How to Identify an Insolvency Scam

Whether you’re a company or an individual, insolvency ultimately leads to an individual voluntary arrangement, company voluntary arrangement, or bankruptcy. Any such endpoint will protect those in trouble from their creditors, and may result in the creditors losing some of the money they are owed.

For those who have genuinely hit hard times, these are very worthwhile processes that can aid their financial rehabilitation whilst salvaging something for those they owe. Facing insolvency is not pleasant for most of us. For those less scrupulous, the end results may present an opportunity.

Fraudulent Practices in Insolvency

There are several ways in which the insolvency process is open to abuse. The most obvious is when a company attempts to trade while insolvent. Insolvency is a legal state when a company or individual’s liabilities outweigh their assets, and they’re unable to continue paying their bills. Whether or not insolvency has been officially declared, knowingly trading in those circumstances is unlawful. If it’s a company involved, the directors may become personally liable for the debts incurred.

Rise Like a Phoenix

Trading while insolvent is one thing, but there are those who would go to greater lengths to avoid their responsibilities. The mythical phoenix is a bird that dies in flames, before being reborn out of its own ashes. A phoenix company operates in a similar way.

When a company runs into difficulties, the directors transfer assets and viable business into another company with a similar purpose, in order to continue business as usual. They leave the old company to become insolvent, taking all the debts with it.

The practice of forming a new company out of the ruins of the old is quite legal in the UK, but it can also be used by dishonest directors to avoid paying off creditors, or to sidestep employment legislation.

How to Spot an Insolvency Scam

Using a phoenix company as a means of circumventing insolvency is fraud. If assets are removed from the original company shortly before it becomes insolvent, there are fewer resources available to pay off creditors and staff. If you’re owed money by a company that has been declared insolvent, there are things you can do to protect against this kind of action.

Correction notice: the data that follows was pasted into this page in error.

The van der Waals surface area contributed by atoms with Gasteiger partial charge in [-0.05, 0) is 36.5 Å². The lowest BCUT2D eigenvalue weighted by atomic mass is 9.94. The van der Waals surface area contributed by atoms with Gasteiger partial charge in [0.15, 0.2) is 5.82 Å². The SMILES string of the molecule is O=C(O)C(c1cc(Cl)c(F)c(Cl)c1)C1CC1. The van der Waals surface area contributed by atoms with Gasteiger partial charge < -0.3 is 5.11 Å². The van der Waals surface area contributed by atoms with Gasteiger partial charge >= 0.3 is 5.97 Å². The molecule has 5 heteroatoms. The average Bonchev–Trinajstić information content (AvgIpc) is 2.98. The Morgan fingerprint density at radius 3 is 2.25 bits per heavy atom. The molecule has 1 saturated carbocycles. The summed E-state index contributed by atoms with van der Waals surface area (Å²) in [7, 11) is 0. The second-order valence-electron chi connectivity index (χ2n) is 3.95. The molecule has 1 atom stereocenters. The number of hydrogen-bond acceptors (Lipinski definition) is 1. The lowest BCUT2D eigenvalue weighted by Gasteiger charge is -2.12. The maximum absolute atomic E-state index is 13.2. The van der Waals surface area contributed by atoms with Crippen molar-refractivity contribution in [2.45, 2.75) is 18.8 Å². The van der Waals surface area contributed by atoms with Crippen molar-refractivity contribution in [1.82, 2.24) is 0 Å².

Do some research into the directors of the company that owes you money, and look out for any new companies that have been set up in their names. Don’t give up on your claim even if the phoenix company denies liability.

Another sign is if your company has given trade credit to a company that has declared insolvency within a short period afterwards. Be particularly wary if you’re owed money and nobody is responding to any communications you make. This suggests that everyone’s cleared out and moved elsewhere.

If such a situation arises, inform the Financial Conduct Authority or the Insolvency Service promptly.

Not So Sure?

Find out more about all aspects of insolvency by calling Irwin Insolvency on 0800 2545122 (free from landlines and mobiles). We offer good, impartial advice whether you’re facing difficult financial conditions yourself or dealing with customers who are insolvent.

Contact Irwin Insolvency today for your free consultation

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About the author

Gerald Irwin

Gerald Irwin is founder and director of Sutton Coldfield-based licensed insolvency practitioners and business advisers, Irwin Insolvency. He specialises in corporate recovery, insolvency,
 rescue and turnaround.